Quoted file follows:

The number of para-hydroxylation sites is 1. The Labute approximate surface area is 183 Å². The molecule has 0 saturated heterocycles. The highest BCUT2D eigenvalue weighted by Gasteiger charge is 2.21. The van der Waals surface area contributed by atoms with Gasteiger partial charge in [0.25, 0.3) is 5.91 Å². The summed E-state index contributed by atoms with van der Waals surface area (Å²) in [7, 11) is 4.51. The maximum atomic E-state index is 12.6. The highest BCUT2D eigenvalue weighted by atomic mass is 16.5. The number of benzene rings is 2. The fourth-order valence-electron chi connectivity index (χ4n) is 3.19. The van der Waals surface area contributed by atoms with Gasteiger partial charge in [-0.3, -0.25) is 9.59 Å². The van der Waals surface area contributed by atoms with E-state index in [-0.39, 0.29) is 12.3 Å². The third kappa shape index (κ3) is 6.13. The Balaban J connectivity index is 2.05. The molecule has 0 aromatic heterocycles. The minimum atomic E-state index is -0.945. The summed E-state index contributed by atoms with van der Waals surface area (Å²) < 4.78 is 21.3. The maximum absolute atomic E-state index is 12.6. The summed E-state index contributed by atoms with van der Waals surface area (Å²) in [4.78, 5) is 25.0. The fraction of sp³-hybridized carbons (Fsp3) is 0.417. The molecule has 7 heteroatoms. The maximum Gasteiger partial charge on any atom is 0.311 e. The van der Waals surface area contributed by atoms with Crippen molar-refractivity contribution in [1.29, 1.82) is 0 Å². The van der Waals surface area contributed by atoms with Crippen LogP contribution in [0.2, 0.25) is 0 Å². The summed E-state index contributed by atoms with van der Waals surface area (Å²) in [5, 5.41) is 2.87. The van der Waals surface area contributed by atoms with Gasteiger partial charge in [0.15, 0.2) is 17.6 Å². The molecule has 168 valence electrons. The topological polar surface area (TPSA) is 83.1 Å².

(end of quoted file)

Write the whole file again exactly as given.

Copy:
The number of para-hydroxylation sites is 1. The Labute approximate surface area is 183 Å². The molecule has 0 saturated heterocycles. The highest BCUT2D eigenvalue weighted by Gasteiger charge is 2.21. The van der Waals surface area contributed by atoms with Gasteiger partial charge in [0.25, 0.3) is 5.91 Å². The summed E-state index contributed by atoms with van der Waals surface area (Å²) in [7, 11) is 4.51. The maximum atomic E-state index is 12.6. The highest BCUT2D eigenvalue weighted by atomic mass is 16.5. The number of benzene rings is 2. The fourth-order valence-electron chi connectivity index (χ4n) is 3.19. The van der Waals surface area contributed by atoms with Gasteiger partial charge in [-0.3, -0.25) is 9.59 Å². The van der Waals surface area contributed by atoms with E-state index in [-0.39, 0.29) is 12.3 Å². The third kappa shape index (κ3) is 6.13. The Balaban J connectivity index is 2.05. The molecule has 0 aromatic heterocycles. The minimum atomic E-state index is -0.945. The summed E-state index contributed by atoms with van der Waals surface area (Å²) < 4.78 is 21.3. The maximum absolute atomic E-state index is 12.6. The summed E-state index contributed by atoms with van der Waals surface area (Å²) in [4.78, 5) is 25.0. The fraction of sp³-hybridized carbons (Fsp3) is 0.417. The molecule has 7 heteroatoms. The maximum Gasteiger partial charge on any atom is 0.311 e. The van der Waals surface area contributed by atoms with Crippen molar-refractivity contribution in [1.29, 1.82) is 0 Å². The van der Waals surface area contributed by atoms with Crippen LogP contribution in [0.2, 0.25) is 0 Å². The summed E-state index contributed by atoms with van der Waals surface area (Å²) in [5, 5.41) is 2.87. The van der Waals surface area contributed by atoms with Gasteiger partial charge in [0.15, 0.2) is 17.6 Å². The molecule has 168 valence electrons. The topological polar surface area (TPSA) is 83.1 Å².